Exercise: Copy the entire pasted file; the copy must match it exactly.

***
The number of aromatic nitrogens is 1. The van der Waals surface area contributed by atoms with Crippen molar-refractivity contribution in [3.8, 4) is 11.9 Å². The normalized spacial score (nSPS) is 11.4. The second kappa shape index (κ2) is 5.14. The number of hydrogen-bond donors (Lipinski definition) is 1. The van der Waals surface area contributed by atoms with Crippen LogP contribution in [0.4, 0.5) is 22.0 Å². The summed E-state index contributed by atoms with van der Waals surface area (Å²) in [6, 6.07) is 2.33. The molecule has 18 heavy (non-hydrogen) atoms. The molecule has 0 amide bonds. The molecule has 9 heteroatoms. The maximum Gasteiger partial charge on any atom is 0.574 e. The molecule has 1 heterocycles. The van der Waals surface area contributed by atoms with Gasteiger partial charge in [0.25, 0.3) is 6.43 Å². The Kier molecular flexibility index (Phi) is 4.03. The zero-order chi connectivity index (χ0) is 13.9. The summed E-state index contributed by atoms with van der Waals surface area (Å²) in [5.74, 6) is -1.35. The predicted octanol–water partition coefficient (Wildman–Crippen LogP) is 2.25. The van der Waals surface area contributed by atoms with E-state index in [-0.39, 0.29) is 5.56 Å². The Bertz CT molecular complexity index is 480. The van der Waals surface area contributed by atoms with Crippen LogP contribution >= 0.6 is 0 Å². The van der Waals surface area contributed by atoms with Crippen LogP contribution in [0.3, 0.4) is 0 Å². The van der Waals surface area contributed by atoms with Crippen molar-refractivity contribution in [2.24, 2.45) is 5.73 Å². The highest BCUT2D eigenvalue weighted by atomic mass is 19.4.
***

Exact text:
The number of aromatic nitrogens is 1. The van der Waals surface area contributed by atoms with Crippen molar-refractivity contribution in [3.8, 4) is 11.9 Å². The normalized spacial score (nSPS) is 11.4. The second kappa shape index (κ2) is 5.14. The number of hydrogen-bond donors (Lipinski definition) is 1. The van der Waals surface area contributed by atoms with Crippen LogP contribution in [0.4, 0.5) is 22.0 Å². The summed E-state index contributed by atoms with van der Waals surface area (Å²) in [6, 6.07) is 2.33. The molecule has 18 heavy (non-hydrogen) atoms. The molecule has 0 amide bonds. The molecule has 9 heteroatoms. The maximum Gasteiger partial charge on any atom is 0.574 e. The molecule has 1 heterocycles. The van der Waals surface area contributed by atoms with Gasteiger partial charge in [0.25, 0.3) is 6.43 Å². The Kier molecular flexibility index (Phi) is 4.03. The zero-order chi connectivity index (χ0) is 13.9. The summed E-state index contributed by atoms with van der Waals surface area (Å²) in [5.74, 6) is -1.35. The predicted octanol–water partition coefficient (Wildman–Crippen LogP) is 2.25. The van der Waals surface area contributed by atoms with E-state index in [-0.39, 0.29) is 5.56 Å². The Bertz CT molecular complexity index is 480. The van der Waals surface area contributed by atoms with Crippen LogP contribution >= 0.6 is 0 Å². The van der Waals surface area contributed by atoms with Crippen LogP contribution in [0.3, 0.4) is 0 Å². The van der Waals surface area contributed by atoms with Crippen molar-refractivity contribution in [2.24, 2.45) is 5.73 Å². The highest BCUT2D eigenvalue weighted by atomic mass is 19.4.